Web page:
Don’t be afraid to ask

Interning can be expensive. Living, eating, transportation. It makes it hard for people of limited resources to have the opportunity to intern. That’s why a federal judge on June 11 ruled, with potential implications for the intern market, that, in one case, interns should have been paid for doing work.

I’m lucky to be supported financially during my internships. But transportation, especially to conferences, turned out to be the most expensive part for me.

I had the pleasure of attending theĀ Personal Democracy Forum last week in New York City. I live within commuting distance of the Big Apple, so I had offered to cover the conference for my internship. Before that, I went to a conference on media innovation in New Jersey.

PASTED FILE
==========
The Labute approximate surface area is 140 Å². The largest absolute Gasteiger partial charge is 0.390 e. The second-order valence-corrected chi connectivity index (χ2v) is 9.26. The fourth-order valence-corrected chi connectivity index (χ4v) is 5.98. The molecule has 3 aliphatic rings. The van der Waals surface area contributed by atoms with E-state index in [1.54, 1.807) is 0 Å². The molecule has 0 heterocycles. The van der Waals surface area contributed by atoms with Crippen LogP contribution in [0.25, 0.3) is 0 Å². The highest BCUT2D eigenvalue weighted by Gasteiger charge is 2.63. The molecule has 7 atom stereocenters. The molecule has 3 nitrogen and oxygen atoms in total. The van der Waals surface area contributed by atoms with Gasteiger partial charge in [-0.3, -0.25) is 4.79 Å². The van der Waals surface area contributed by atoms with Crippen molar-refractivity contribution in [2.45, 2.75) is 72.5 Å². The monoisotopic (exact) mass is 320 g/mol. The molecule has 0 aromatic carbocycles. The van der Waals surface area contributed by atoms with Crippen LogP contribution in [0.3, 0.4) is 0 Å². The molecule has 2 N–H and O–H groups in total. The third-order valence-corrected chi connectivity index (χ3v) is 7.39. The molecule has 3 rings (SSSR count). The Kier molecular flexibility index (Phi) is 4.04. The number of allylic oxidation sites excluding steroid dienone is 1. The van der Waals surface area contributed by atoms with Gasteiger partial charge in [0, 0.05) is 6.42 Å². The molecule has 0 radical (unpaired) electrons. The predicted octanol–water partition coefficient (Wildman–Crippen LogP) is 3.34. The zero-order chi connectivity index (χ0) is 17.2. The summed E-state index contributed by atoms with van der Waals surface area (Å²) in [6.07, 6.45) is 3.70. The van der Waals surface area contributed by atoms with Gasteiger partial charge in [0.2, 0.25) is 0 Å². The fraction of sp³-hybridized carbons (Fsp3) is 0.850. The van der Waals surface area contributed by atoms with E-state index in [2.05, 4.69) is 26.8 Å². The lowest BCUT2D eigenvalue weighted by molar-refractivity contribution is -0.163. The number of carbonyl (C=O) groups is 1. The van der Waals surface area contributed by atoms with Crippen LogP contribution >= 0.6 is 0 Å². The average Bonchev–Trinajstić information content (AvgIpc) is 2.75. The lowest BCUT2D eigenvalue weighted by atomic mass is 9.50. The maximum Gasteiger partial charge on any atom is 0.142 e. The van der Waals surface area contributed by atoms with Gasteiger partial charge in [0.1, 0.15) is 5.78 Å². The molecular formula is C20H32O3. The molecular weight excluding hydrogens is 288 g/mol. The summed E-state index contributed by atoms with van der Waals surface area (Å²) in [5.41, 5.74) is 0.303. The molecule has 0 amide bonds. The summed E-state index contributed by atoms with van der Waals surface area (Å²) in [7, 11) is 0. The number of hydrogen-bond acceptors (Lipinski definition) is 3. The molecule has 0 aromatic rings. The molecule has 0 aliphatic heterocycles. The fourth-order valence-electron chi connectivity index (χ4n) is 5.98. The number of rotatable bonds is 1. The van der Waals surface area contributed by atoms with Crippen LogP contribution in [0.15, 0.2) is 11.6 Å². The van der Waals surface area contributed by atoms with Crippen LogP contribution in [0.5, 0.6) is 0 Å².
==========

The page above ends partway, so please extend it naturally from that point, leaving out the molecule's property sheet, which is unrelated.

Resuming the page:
But attending both of those conferences cost money. Getting from Washington to New York or northern New Jersey costs about $50 – $60 each way.

At first, I felt squeamish asking for a travel stipend on top of my internship pay. Though the latter is pretty limited, I value being a part of the PBS MediaShift team and did not want to be “that intern” asking for more money.

But posited correctly, asking for a travel stipend, or even a raise, can be the responsible thing to do. A conversation with your employer on the appropriate reimbursement for travel strictly related to internship work is not only good for your wallet, but it’s the grown-up thing to do.

When making that ask, be polite, be firm, and be flexible.

Know your relationship with your employer: if you’ve done good work for the organization and they’ve generally been open to your suggestions and critiques, then you can have an open and frank conversation about your compensation.

But don’t be the intern who doesn’t do work and then asks for more money. Just like asking for a raise at a full-time or part-time job, you need to earn it.